IN 2007, the United Nations General Assembly adopted resolution which designated November 14 as World Diabetes Day.
This was necessitated by an increase in chronic diseases across the globe.
The World Diabetes Day calls for the urgent need to pursue multilateral efforts to promote and improve human health and provide access to treatment and health-care education.
Although in the past chronic diseases like stroke, diabetes and cancers were viewed as the ‘rich-men’s diseases and common only in high-income countries, they are now becoming the dominant sources of morbidity and mortality worldwide.
Diabetes alone has over the years wreaked havoc in most countries’ health delivery systems as it is a major cause of blindness, kidney failure, heart attack, stroke and lower limb amputation.
According to the World Health Organisation, the number of people with diabetes rose from 108 million in 1980 to 422 million in 2014, while in 2016 an estimated 1,6 million deaths were directly caused by diabetes.
These statistics can be alarming to anyone.
Therefore the need to maintain a healthy lifestyle can never be underestimated.
A healthy lifestyle entails eating healthy, having regular medical checks as well as doing regular exercises.
Sadly for most Zimbabweans, the culture of having regular medical checks is still foreign. Most people usually wait until one is bedridden before having some crucial tests done.
Our health is of prime importance, a stitch in time saves nine.
Early diagnoses will lead to early treatment or management of any condition.
Over the past years, many people have been shunning high fibre traditional grains in favour of refined and fast foods, thereby weakening their immune system in the process.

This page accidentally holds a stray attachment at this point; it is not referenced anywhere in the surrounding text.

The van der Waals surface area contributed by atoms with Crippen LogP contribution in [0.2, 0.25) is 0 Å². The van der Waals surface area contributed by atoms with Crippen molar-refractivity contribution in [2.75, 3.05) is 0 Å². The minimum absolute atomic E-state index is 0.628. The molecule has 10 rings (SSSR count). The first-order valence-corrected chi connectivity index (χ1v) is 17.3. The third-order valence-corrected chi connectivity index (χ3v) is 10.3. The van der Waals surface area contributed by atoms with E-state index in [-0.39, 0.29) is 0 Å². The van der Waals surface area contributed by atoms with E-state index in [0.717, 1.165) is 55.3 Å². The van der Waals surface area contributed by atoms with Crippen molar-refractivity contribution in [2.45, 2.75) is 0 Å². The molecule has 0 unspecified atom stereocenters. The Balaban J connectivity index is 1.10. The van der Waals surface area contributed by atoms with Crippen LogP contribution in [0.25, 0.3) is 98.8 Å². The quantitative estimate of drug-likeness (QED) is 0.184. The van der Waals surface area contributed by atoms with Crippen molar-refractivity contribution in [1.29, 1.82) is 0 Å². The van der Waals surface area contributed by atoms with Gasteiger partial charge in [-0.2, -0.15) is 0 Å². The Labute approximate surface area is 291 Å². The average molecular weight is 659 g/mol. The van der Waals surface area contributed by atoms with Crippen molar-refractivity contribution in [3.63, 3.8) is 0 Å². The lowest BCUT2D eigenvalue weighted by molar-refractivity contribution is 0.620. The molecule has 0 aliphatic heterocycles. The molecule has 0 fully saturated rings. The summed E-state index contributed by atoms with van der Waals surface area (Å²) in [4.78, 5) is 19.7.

Government has been playing its part in funding and promoting the production of traditional grains. We therefore call upon everyone to embrace this initiative as it will have long term benefits on our health.
If every household dedicates a small portion of its land to the production of traditional grains, more lives will be saved as people’s healthy eating will be guaranteed.
Manicaland is blessed with all the five natural regions, thereby ensuring that all districts have their own unique sources of healthy foods.
From the production of table bananas, avocados, pineapples, macadamia nuts, citrus fruits to traditional grains like rapoko, finger millet, sorghum and cow-peas; everyone has a wide choice of foodstuffs to choose from to stay healthy.
Most of the crops in the province are organically produced.
Regular exercising should also be part of everyone’s health regime. Gone are the days when pot-bellies were viewed as a sign of wealth.
The late national hero and music icon, Oliver ‘Tuku’ Mtukudzi, was spot-on in his song ‘Mupfumi Ndiani’. In this song, Mtukudzi encouraged the maintenance of one’s health, saying you might have all the riches but still be poor due to ill-health.
This year’s World Diabetes Day theme is ‘The Nurse and Diabetes.’ The theme seeks to raise awareness around the crucial role that nurses play in supporting people living with diabetes.
Nurses currently account for over half of the global health workforce. They do outstanding work in supporting people living with a wide range of health issues and everyone should appreciate their crucial role.
We, therefore, applaud the Government and nurses for finding each other and ensuring that a conducive working environment is availed in all our medical institutions.
As Zimbabweans, we also call for everyone’s involvement in ensuring the implementation of prevention measures. Most premature deaths that occur are preventable through healthy lifestyles.
The epidemic of chronic diseases can be halted.
The demand for action must come from everyone. The solution is in our hands.